I suppose a rescue might still be possible. But, as Carlie wrote in her post, “While we see a future like publishing’s past—a time when advertisers sponsor a publication because they value its brand and readers—the advertising world we have today would rather chase eyeballs, preferably by planting tracking beacons in readers’ browsers and zapping them with ads anywhere those readers show up. But that future isn’t here, and the past is long gone.”

I’m working hard at making that future happen (see the list below), and it bums me deeply that we didn’t succeeded in time to save Linux Journal. But here we are.

My own history with Linux Journal began when Phil Hughes pulled me into an email discussion of his plan to start a free software magazine. That was in 1993: twenty-four years ago. Phil ended that discussion when he announced, to everyone else’s surprise, that he had found this kid who had written a new version of UNIX that would likely take over the world. The kid was Linus Torvalds and his operating system was called Linux. I thought, what? But, as he was about so many things, Phil was right. Our first issue came out in April 1994, when Linux hit version 1.0. Linux Journal’s editor for that issue Bob Young, who left shortly after that to start Red Hat and much else. (I once asked Bob—by then a billionaire but no less a great guy—if Phil actually taught Bob how to spell Linux. Bob said yes.)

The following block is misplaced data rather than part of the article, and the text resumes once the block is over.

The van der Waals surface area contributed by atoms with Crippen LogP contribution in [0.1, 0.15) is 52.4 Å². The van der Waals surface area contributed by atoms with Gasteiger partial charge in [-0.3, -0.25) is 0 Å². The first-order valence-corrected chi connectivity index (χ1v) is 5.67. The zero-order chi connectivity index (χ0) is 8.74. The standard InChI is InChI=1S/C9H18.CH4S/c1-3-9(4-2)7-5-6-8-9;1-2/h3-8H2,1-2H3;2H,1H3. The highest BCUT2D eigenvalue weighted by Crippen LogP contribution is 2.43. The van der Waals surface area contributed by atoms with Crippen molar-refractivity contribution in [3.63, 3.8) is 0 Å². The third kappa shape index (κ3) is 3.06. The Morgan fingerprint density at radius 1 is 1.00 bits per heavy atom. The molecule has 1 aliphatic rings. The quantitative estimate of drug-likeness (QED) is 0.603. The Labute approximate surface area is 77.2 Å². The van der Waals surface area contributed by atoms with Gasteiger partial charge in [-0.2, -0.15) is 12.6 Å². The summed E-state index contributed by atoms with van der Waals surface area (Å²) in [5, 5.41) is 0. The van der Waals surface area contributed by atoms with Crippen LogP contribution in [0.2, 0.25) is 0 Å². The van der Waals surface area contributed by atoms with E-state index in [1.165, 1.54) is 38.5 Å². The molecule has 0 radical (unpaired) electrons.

I first appeared on the masthead in 1996, and I haven’t left it since 1998. For many years I wrote the “Linux for Suits” column, and for many after that “EOF,” which ran inside the back cover. I also wrote a newsletter called “Suitwatch” and a spin-off blog called IT Garage (which you can still find at that link in the Internet Archive). I was the least technical of all Linux Journal‘s editors, but readers mostly seemed to appreciate my elevated but devoted perspective on Linux’s role in the world.

There were heady times in that history. Linux Journal succeeded fast, got fat during the dot-com craze in the late ’90s, and managed to survive the crash when many other rags went down. Remember Upside? Red Herring? The original FastCompany? (Tip your hat to Brewster Kahle and friends for the fossils of those you’ll still find in the Internet Archive.)